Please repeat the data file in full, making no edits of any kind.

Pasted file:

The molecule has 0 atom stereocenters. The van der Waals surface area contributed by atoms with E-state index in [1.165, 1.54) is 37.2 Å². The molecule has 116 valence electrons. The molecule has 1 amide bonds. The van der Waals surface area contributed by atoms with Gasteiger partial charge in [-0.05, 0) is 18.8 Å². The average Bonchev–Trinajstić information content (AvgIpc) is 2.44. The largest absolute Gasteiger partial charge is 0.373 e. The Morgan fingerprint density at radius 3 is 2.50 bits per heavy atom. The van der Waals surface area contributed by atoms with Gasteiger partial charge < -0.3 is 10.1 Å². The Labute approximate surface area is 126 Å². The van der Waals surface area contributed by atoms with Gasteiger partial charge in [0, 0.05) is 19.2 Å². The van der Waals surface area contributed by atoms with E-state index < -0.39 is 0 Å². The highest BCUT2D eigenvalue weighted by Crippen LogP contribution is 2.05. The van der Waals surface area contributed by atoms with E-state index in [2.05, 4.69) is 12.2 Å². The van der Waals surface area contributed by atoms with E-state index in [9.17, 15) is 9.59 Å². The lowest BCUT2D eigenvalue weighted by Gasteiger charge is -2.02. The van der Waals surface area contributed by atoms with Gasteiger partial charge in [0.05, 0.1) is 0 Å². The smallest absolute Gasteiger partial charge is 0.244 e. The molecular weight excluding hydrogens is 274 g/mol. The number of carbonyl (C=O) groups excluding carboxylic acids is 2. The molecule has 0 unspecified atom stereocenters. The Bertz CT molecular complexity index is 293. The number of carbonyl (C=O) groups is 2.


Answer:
The molecule has 0 atom stereocenters. The van der Waals surface area contributed by atoms with E-state index in [1.165, 1.54) is 37.2 Å². The molecule has 116 valence electrons. The molecule has 1 amide bonds. The van der Waals surface area contributed by atoms with Gasteiger partial charge in [-0.05, 0) is 18.8 Å². The average Bonchev–Trinajstić information content (AvgIpc) is 2.44. The largest absolute Gasteiger partial charge is 0.373 e. The Morgan fingerprint density at radius 3 is 2.50 bits per heavy atom. The van der Waals surface area contributed by atoms with Gasteiger partial charge < -0.3 is 10.1 Å². The Labute approximate surface area is 126 Å². The van der Waals surface area contributed by atoms with Gasteiger partial charge in [0, 0.05) is 19.2 Å². The van der Waals surface area contributed by atoms with E-state index < -0.39 is 0 Å². The highest BCUT2D eigenvalue weighted by Crippen LogP contribution is 2.05. The van der Waals surface area contributed by atoms with E-state index in [2.05, 4.69) is 12.2 Å². The van der Waals surface area contributed by atoms with E-state index in [9.17, 15) is 9.59 Å². The lowest BCUT2D eigenvalue weighted by Gasteiger charge is -2.02. The van der Waals surface area contributed by atoms with Gasteiger partial charge in [0.05, 0.1) is 0 Å². The smallest absolute Gasteiger partial charge is 0.244 e. The molecular weight excluding hydrogens is 274 g/mol. The number of carbonyl (C=O) groups excluding carboxylic acids is 2. The molecule has 0 unspecified atom stereocenters. The Bertz CT molecular complexity index is 293. The number of carbonyl (C=O) groups is 2.